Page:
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When it comes to Fantasy Football, it’s your job to be prepared. Every year, it’s our job to help you prepare, which is why Jamey Eisenberg and I take part in a two-man draft. It’s to give you an example of what you might (and might not) expect when it comes to drafting in your 12-team PPR league.
Naturally, there are picks that we love, some we hate and some we wish we could have had. By the time you’re done reading this you should at least have a baseline of what we’d recommend doing from your draft slot.
Here is my team at No. 10 overall in PPR …
- 1.10 Adrian Peterson , RB, Minnesota Vikings
- 2.15 Brandin Cooks , WR, New Orleans Saints
- 3.34 Kelvin Benjamin , WR, Carolina Panthers
- 4.39 Carlos Hyde , RB, San Francisco 49ers
- 5.58 Matt Forte , RB, New York Jets
- 6.63 Russell Wilson , QB, Seattle Seahawks
- 7.82 DeSean Jackson , WR, Washington Redskins
- 8.87 Delanie Walker , TE, Tennessee Titans
- 9.106 Jerick McKinnon , RB, Vikings
- 10.111 Spencer Ware , RB, Kansas City Chiefs
- 11.130 Chris Hogan , WR, New England Patriots
- 12.135 Seahawks DST
- 13.154 Terrance West , RB, Baltimore Ravens
- 14.159 Mason Crosby , K, Green Bay Packers
Whether you go with Peterson or not, taking a running back makes sense with the 10th overall pick. In five picks, you’re up again. That’s prime real estate for … well, anything. A receiver for sure, or a running back. But the running backs left at that point in PPR won’t be quite as good as the receivers. So I like taking a running back first to maximize value.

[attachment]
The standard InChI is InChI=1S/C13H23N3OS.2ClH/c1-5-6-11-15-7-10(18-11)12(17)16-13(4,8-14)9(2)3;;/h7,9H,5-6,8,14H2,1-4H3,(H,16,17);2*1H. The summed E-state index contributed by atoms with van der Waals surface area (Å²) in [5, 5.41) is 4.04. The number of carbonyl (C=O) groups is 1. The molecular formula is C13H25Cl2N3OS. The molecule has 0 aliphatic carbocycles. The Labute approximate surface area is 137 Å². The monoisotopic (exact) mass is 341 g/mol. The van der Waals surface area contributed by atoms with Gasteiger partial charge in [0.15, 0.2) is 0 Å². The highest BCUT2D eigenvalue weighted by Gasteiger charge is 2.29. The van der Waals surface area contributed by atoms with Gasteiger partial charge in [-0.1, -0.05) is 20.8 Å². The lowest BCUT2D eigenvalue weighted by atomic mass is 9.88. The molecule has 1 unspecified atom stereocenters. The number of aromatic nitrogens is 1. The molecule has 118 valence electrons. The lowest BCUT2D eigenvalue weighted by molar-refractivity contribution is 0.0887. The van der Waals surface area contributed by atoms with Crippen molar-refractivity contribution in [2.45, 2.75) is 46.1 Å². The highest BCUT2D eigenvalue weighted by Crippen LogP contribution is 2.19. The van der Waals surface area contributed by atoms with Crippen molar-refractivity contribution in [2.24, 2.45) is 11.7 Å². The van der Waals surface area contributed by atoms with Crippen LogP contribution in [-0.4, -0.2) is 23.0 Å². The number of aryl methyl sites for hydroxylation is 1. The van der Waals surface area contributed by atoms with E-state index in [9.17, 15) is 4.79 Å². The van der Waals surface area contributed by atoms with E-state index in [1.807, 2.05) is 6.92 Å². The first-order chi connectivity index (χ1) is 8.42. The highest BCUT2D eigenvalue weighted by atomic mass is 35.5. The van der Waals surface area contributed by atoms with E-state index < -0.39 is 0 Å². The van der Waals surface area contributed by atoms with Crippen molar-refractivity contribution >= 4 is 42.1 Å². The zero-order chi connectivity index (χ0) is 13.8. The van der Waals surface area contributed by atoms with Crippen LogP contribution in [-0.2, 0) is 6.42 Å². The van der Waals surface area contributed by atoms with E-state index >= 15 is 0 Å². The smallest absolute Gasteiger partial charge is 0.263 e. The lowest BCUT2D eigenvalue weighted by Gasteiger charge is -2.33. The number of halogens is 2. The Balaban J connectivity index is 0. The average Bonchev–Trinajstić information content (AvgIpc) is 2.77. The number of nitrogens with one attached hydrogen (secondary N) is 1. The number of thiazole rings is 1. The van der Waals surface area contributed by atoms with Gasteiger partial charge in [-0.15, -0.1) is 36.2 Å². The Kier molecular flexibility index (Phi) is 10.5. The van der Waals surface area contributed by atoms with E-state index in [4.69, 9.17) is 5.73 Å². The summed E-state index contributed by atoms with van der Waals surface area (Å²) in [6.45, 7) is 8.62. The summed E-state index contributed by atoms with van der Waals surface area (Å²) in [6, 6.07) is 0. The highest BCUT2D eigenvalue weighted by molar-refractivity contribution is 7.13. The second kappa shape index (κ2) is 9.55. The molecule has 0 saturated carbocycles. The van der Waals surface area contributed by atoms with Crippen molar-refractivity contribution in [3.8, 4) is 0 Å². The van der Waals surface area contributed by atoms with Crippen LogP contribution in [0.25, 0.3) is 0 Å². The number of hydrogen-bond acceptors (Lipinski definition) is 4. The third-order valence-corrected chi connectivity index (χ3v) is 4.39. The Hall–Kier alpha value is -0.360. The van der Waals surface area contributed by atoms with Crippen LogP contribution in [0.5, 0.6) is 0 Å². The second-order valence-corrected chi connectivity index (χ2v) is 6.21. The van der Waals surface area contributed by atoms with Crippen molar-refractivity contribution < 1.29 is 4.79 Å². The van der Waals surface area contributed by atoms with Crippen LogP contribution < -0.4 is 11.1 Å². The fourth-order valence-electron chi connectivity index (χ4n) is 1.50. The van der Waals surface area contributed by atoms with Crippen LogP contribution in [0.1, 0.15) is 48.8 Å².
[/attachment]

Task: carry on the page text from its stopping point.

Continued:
From there my usual plan is to pick up another running back and receiver, if only to solidify the four key cogs of my lineup. I know I can find quarterbacks and tight ends later, I really prefer to be set at the other two major positions where I can start multiples. That mission was accomplished here with Kelvin Benjamin in late Round 3 and Carlos Hyde in early Round 4.
Picking off Russell Wilson in Round 6 was a stroke of luck. When you see a quarterback like that sitting there and you’re on the clock, don’t hesitate.
Drafting Delanie Walker two rounds later was also particularly satisfying. The teams picking after me in Round 7/before me in Round 8 already had tight ends, so I knew I could wait until my pick in Round 8 to get Walker. I could have waited another two rounds and taken a lesser tight end, but Walker should pick up plenty of receptions again.
The last stroke of luck came in Round 9 when Jerick McKinnon fell in my lap. McKinnon is a necessary pick if you draft Peterson, but I typically advise people to grab him in Round 8. Since I couldn’t pass up Walker in Round 8, I had to roll the dice on McKinnon. It worked out.
I’m really happy with the balance and overall talent on this team. This was the classic combination of starting with two running backs and receivers, then playing the rest of the league and sniping great value wherever possible with quarterback and tight end. See you in the playoffs.
|ATT: 327||YDS: 1,485||TD: 11||REC: 30||REC YDS: 222||REC TD: 0|
|TAR: 59||REC: 36||YDS: 450||TD: 2|
|TAR: 151||REC: 80||YDS: 1,400||TD: 14|
Source: CBS Sports / 2016 Fantasy Football Draft Prep: Picking at No. 10 overall in a PPR league